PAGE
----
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I have had many books that I loved growing up and, of course, a lot were series books—the longer, the better. I loved getting to really know the characters and emotionally going through their trials and triumphs with them; as examples, Harry Potter or Mortal Instruments, so on and so forth. But the one series that stood out the most to me growing up was A Series of Unfortunate Events. The author Lemony Snicket wrote such an intriguing storyline while being hidden in the darkness. It was such a new unique way of writing, 100 percent new to my young eyes and always a great find for me.
The story follows siblings Violet, Klaus, and Sunny Baudelaire, who in the first book have the daunting news of becoming orphans after their home was burned down. You follow their journey of looking desperately for a new happy home, but are chased down by their first caregiver Count Olaf, who is anything but a good happy person, only hoping to get the fortune left to the children when Violet becomes of age to claim it. The series from start to finish was so grasping to me, with a constant question, "how could it get worse?" nagging at my insides as I try not to gasp or cry.
I found the first book, The Bad Beginning, at our local public library. I had never heard of it, but was instantly intrigued by the cover, as I normally am for many books. I read the first few chapters in the library and, of course, checked it out to take it home. It didn't take long to finish it and I needed more. I checked the next couple books of the series out at my next library visit. It didn't take long before I'd realized that I had caught up to the currently published novels, but was informed that they were indeed still being written, which to me was a deep relief. And to keep up to date with the stories, I would check out the CDs of the audiobooks read by the great Tim Curry, and with his voice, the words were even more alive and with them, the characters, too. I kept with this system until the final book was published and even now I've still read them several times.
When the movie with Jim Carrey was released I was very excited to see it. I recognized so many of the actors and actresses, it made it even more exciting to see it. I thought Jim Carrey would be a good Count Olaf, as he certainly looked like him in the commercials. Ultimately, I was disappointed with the production. I have met some people that liked it, and some that didn't. Everyone as always is entitled to their own opinions, I just knew I was not pleased with it at all.
Years passed and I never forgot about those books, even having them as a plan for my son's 11th birthday present. When I heard about Netflix making their own show of A Series of Unfortunate Events, I almost fainted to the floor, not knowing how it will be or who will be there. I saw the first trailer and saw the children with Neil Patrick Harris, getting even more excited as the time went on.
Finally, the release day came. Netflix posted the first season to be viewed. My husband and I sat with our son on the couch, and we hit the button. We watched the first three episodes without moving from the couch, except for the usual run while it buffers the next episode and flying back to the couch. We were instantly hooked and we didn't want to be let go.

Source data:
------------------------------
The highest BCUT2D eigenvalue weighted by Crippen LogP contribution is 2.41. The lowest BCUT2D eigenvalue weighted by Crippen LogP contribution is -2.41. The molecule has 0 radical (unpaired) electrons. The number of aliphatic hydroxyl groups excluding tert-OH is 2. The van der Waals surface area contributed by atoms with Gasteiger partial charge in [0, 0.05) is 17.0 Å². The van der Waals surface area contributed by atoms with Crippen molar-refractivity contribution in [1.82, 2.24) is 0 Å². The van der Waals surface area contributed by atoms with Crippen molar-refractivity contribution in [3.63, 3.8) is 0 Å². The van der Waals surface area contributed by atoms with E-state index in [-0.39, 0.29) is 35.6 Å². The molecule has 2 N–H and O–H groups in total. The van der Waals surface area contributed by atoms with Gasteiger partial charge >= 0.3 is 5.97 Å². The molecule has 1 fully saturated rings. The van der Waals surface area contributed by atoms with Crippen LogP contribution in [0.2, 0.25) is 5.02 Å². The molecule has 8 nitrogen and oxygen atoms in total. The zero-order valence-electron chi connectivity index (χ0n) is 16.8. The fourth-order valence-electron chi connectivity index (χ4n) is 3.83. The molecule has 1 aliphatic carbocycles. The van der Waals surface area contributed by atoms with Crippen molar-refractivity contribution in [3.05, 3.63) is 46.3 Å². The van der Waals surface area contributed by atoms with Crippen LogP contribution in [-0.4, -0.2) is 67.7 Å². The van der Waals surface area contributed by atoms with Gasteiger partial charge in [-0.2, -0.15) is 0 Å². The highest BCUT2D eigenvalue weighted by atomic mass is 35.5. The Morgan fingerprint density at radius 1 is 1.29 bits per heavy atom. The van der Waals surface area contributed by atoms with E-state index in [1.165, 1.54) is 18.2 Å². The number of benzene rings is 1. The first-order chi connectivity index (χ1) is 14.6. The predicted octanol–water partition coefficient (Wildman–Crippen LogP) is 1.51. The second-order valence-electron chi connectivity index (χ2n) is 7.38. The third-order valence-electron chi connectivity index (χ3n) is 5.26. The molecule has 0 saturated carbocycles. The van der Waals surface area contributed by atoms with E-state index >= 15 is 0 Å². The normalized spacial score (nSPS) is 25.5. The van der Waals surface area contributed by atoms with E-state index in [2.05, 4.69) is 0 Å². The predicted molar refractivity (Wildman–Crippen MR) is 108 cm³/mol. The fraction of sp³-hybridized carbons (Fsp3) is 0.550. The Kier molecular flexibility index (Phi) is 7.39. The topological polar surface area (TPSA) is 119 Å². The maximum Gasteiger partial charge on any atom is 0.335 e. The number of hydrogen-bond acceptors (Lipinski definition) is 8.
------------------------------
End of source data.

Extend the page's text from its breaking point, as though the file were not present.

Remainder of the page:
Everything about it was perfect: The players, the story, the music, and all of the little details they added. It was as if Lemony Snicket dealt with the script and directing himself, and I wouldn't be surprised at all if he did. And seeing it so star-studded only helped it—not in the sense of we wouldn't have watched it otherwise, but everyone was cast so perfectly that I couldn't even argue with a single cast member.
Especially Neil Patrick Harris. He was so amazingly perfect as Count Olaf. It was magic. And, of course, we loved seeing him sing in the episodes, for it was like Dr. Horrible's Sing-a-Long all over again and it was great. He's definitely perfect for the part; you might even forget about the old movie with Jim Carrey.
The storyline and set were amazing! There's not a thing—as far as I can remember back over the years—missing, and things added only boosted the adventure and mysterious quality of each episode.
Our family highly anticipated all three seasons to be posted, and binged through them like nobody's business. We were proud that they were true to the books and ended at 13. I was honestly concerned that they would try to keep going and risk dropping quality.
My son still watches the episodes and I am even more excited for one day in the future to see him unwrap a boxset of the books. And if for some reason Netflix decided to make a DVD set—if they haven't already—well, they will definitely be present in our home to be watched a million times over.
If you haven't seen Netflix's A Series of Unfortunate Events, whether you have read the books or not, you need to. It is definitely fun for the entire family, and you might learn some new words and songs along the way. Keep an eye out for all the big movie stars because you might be surprised of who you see!